5 Qualities of Successful Entrepreneurs
Entrepreneurship begins with a dream but succeeds with the motivation to back it up.
So you didn’t follow the Elon Musk path of creating a computer game at age 12 or cold-calling a corporate banking maven to snag a paying internship? You can still become a compelling, talked-about entrepreneur if you follow a few best practices.
Entrepreneurship begins not just with a dream, but also with the motivation to back it up. To offer a domestic parallel, we all know the apartment dweller who always thinks about how life will change “when I own my own place” -- a place that will never exist because he can’t muster the energy to toss his recyclables in the bin down the hallway.
Don’t be that guy: Take the initiative to realize your dreams and join the founders’ ranks. You can start by learning from successful leaders who’ve gone before you.
Yes, entrepreneurs can be made.
Many people think that entrepreneurs are born, but that’s simply not true. Perhaps the desire or hardwiring to be an entrepreneur is somewhat innate, but plenty of folks have built booming small businesses based primarily on need or circumstances.
Of course, you do need to exhibit a few basic traits to succeed as your own boss. Not being afraid of hard work is the first one. Another is being able to handle financial uncertainty. Those are no-brainers for entrepreneurs, even ones with tons of cash in their pockets when they begin the journey.
Confidence, creativity and people skills are additional must-haves for entrepreneurs. Yet there are other less-discussed attributes that separate the best entrepreneurs from those who will never own their own place, so to speak.
1. They aren’t put off by failure.
It’s one thing to get accustomed to hearing the word “no.” But entrepreneurs don’t just accept rejection: They look for ways to overcome it with effective communication and moxie. Plus, they don’t accept failure as an end but rather as a reason to pave a different path. In other words, they see possibilities, not barriers.
Take the story of Sophia Amoruso. As the founder and CEO of Girlboss, she had been riding high until a couple years ago, when her star power turned sour. Facing tremendous backlash, she reimagined her role and overcame the critics with resolve and more than a modicum of transparency. Her genuine approach won her allies when she needed them most and pulled her career out of what could have been an unstoppable nosedive.
2. They sell from the heart.
Mike Monroe, digital strategy manager at Vector Marketing, walks around with a vision in mind. Wherever he goes, he talks about his company’s vision rather than its products. He’s selling ideas, not things, which he recommends as a tried-and-true concept. “Paint specific details about how the product or service will improve the customer’s life, and that vision drives the sale,” he explains.
Don’t mistake selling for talking nonstop about the greatness of your offerings to anyone within earshot. Certainly, you need to be the lead salesperson for your business, but you must temper your desire to hustle with the realization that people hate a hard sell. Wear your company’s vision on your sleeve, but remember that closing the sale will be much easier if you don’t push too hard.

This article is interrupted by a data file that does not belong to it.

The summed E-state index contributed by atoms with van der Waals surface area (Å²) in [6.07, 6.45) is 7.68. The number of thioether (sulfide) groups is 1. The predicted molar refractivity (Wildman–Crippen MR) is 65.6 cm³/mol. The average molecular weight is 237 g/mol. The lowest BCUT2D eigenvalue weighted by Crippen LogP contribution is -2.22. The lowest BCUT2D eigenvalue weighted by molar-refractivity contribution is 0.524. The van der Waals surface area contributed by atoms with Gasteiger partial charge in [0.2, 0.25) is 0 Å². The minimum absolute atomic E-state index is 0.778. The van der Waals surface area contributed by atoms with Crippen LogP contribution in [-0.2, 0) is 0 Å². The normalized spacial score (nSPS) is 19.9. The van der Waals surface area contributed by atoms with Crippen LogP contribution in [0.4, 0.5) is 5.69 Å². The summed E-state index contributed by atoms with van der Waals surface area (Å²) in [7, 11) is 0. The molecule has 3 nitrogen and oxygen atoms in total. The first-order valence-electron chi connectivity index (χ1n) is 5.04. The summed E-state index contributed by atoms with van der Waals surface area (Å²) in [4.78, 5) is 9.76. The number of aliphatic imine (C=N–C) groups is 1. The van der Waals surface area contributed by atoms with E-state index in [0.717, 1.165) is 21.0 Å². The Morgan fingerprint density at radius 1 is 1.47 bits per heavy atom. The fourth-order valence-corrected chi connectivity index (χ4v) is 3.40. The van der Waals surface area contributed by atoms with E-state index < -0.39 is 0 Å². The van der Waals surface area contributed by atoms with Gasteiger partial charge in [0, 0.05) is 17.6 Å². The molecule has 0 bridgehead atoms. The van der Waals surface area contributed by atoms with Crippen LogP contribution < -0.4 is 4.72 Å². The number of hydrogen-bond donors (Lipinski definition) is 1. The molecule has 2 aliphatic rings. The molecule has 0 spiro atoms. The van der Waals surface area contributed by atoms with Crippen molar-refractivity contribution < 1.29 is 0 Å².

3. They seek out mentors.
Mentorship is critical for entrepreneurs because mentors share vital resources and foster connections. Consider Natalie Cofield, the founder of Walker’s Legacy, named for self-made millionaire Madam C. J. Walker. Cofield leaned heavily on mentors to guide and inspire her in her career. She is now seen as a role model for female entrepreneurs of color because she realized how crucial that role is and built a business out of it.
Not sure how to find a mentor? Look first to the people you already know or are connected to in person or online. LinkedIn is a terrific place to forge contacts and make new friendships. Mentorships can be informal or formal, but all successful ones involve trust and honesty from both parties.
4. They banish distractions.
Founders live in a constantly changing environment filled with distractions. Smart ones learn early how to focus on what’s important and push the rest to the side. Anit Hora, founder of Brooklyn-based skincare company Mullein & Sparrow, has learned to balance her life just as she balances ancient Indian medicine and Western herbalism in her products. By carefully evaluating the value of each meeting and networking event, she remains in control of her time, which in turn creates a healthier work-life experience.
Without a doubt, some days will be filled with unexpected urgencies. However, the more you’re able to set boundaries, the better you can accomplish high-priority goals.
5. They live their purpose.
Is writing checks to local nonprofits the extent of your community support? It’s time to re-examine the way you think about charity and giving. For instance, if your mission is to support local businesses, everything you do should bolster your objective.
Take a page from the founder of Nic & Luc Jam, Leroy Bautista. Bautista invented a hot-selling line of sauces and related items, all derived from ingredients that were sourced from produce grown near his headquarters. His business plan inherently helps other local businesses. Bautista’s tale proves you can live any purpose -- even one that might seem limiting to those on the outside of your vision -- and make a profit, too.
Worried that you might not have what it takes to be an entrepreneur? You might just be missing a few key building blocks. Look to the qualities that have made other founders stand out and add them to your own entrepreneurial blueprint. You may own the place sooner than you think.
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